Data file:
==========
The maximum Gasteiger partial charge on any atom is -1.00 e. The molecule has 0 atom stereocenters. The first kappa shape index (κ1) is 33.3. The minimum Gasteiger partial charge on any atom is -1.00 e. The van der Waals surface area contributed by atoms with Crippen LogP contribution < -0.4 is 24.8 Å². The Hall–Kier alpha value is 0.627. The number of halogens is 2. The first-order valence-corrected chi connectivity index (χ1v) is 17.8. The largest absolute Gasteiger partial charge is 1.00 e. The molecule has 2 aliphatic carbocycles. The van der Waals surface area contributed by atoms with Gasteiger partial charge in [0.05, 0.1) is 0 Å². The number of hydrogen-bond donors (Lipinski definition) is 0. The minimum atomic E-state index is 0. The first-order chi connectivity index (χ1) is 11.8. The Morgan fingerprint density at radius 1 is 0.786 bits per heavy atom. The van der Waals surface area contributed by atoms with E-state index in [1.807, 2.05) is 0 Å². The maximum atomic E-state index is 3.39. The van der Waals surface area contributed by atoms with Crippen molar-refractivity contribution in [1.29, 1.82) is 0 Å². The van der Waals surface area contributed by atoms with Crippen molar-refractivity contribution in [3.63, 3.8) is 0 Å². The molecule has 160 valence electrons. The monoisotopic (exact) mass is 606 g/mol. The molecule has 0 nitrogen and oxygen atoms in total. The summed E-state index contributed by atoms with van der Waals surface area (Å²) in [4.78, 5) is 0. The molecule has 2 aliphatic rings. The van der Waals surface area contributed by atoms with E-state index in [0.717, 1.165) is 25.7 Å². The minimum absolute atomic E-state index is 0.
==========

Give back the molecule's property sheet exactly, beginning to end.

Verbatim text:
The maximum Gasteiger partial charge on any atom is -1.00 e. The molecule has 0 atom stereocenters. The first kappa shape index (κ1) is 33.3. The minimum Gasteiger partial charge on any atom is -1.00 e. The van der Waals surface area contributed by atoms with Crippen LogP contribution < -0.4 is 24.8 Å². The Hall–Kier alpha value is 0.627. The number of halogens is 2. The first-order valence-corrected chi connectivity index (χ1v) is 17.8. The largest absolute Gasteiger partial charge is 1.00 e. The molecule has 2 aliphatic carbocycles. The van der Waals surface area contributed by atoms with Gasteiger partial charge in [0.05, 0.1) is 0 Å². The number of hydrogen-bond donors (Lipinski definition) is 0. The minimum atomic E-state index is 0. The first-order chi connectivity index (χ1) is 11.8. The Morgan fingerprint density at radius 1 is 0.786 bits per heavy atom. The van der Waals surface area contributed by atoms with E-state index in [1.807, 2.05) is 0 Å². The maximum atomic E-state index is 3.39. The van der Waals surface area contributed by atoms with Crippen molar-refractivity contribution in [1.29, 1.82) is 0 Å². The van der Waals surface area contributed by atoms with Crippen molar-refractivity contribution in [3.63, 3.8) is 0 Å². The molecule has 160 valence electrons. The monoisotopic (exact) mass is 606 g/mol. The molecule has 0 nitrogen and oxygen atoms in total. The summed E-state index contributed by atoms with van der Waals surface area (Å²) in [4.78, 5) is 0. The molecule has 2 aliphatic rings. The van der Waals surface area contributed by atoms with E-state index in [0.717, 1.165) is 25.7 Å². The minimum absolute atomic E-state index is 0.